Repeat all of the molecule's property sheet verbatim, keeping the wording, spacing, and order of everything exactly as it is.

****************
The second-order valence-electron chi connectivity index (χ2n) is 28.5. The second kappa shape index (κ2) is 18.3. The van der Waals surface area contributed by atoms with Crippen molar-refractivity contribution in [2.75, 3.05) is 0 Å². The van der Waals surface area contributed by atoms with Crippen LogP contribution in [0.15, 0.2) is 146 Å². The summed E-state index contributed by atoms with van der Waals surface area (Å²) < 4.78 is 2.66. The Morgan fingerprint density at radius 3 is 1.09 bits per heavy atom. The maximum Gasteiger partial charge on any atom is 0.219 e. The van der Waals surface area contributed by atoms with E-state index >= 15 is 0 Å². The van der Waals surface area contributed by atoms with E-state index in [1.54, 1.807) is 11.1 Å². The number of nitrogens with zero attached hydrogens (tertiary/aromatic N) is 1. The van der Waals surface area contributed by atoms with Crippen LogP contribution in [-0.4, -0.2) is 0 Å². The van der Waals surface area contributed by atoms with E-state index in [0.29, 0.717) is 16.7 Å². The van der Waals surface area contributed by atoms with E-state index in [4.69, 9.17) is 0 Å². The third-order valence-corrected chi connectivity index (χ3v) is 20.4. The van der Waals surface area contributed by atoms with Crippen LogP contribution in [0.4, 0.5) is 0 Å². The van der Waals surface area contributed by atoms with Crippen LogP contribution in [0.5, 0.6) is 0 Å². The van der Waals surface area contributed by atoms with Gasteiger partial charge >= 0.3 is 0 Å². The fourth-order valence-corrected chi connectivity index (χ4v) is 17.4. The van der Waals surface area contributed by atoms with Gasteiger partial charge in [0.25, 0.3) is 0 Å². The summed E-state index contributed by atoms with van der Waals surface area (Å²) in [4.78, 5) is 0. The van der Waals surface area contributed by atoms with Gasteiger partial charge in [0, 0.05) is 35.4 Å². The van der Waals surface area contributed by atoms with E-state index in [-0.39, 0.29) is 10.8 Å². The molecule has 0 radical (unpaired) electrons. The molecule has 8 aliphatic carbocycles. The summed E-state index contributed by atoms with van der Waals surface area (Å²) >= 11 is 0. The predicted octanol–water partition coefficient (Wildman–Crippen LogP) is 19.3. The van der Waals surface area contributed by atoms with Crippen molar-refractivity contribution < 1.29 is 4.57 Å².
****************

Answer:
The second-order valence-electron chi connectivity index (χ2n) is 28.5. The second kappa shape index (κ2) is 18.3. The van der Waals surface area contributed by atoms with Crippen molar-refractivity contribution in [2.75, 3.05) is 0 Å². The van der Waals surface area contributed by atoms with Crippen LogP contribution in [0.15, 0.2) is 146 Å². The summed E-state index contributed by atoms with van der Waals surface area (Å²) < 4.78 is 2.66. The Morgan fingerprint density at radius 3 is 1.09 bits per heavy atom. The maximum Gasteiger partial charge on any atom is 0.219 e. The van der Waals surface area contributed by atoms with E-state index >= 15 is 0 Å². The van der Waals surface area contributed by atoms with E-state index in [1.54, 1.807) is 11.1 Å². The number of nitrogens with zero attached hydrogens (tertiary/aromatic N) is 1. The van der Waals surface area contributed by atoms with Crippen LogP contribution in [-0.4, -0.2) is 0 Å². The van der Waals surface area contributed by atoms with E-state index in [0.29, 0.717) is 16.7 Å². The van der Waals surface area contributed by atoms with E-state index in [4.69, 9.17) is 0 Å². The third-order valence-corrected chi connectivity index (χ3v) is 20.4. The van der Waals surface area contributed by atoms with Crippen LogP contribution in [0.4, 0.5) is 0 Å². The van der Waals surface area contributed by atoms with Crippen LogP contribution in [0.5, 0.6) is 0 Å². The van der Waals surface area contributed by atoms with Gasteiger partial charge >= 0.3 is 0 Å². The fourth-order valence-corrected chi connectivity index (χ4v) is 17.4. The van der Waals surface area contributed by atoms with Gasteiger partial charge in [0.25, 0.3) is 0 Å². The summed E-state index contributed by atoms with van der Waals surface area (Å²) in [4.78, 5) is 0. The van der Waals surface area contributed by atoms with Gasteiger partial charge in [0, 0.05) is 35.4 Å². The van der Waals surface area contributed by atoms with E-state index in [-0.39, 0.29) is 10.8 Å². The molecule has 0 radical (unpaired) electrons. The molecule has 8 aliphatic carbocycles. The summed E-state index contributed by atoms with van der Waals surface area (Å²) >= 11 is 0. The predicted octanol–water partition coefficient (Wildman–Crippen LogP) is 19.3. The van der Waals surface area contributed by atoms with Crippen molar-refractivity contribution < 1.29 is 4.57 Å².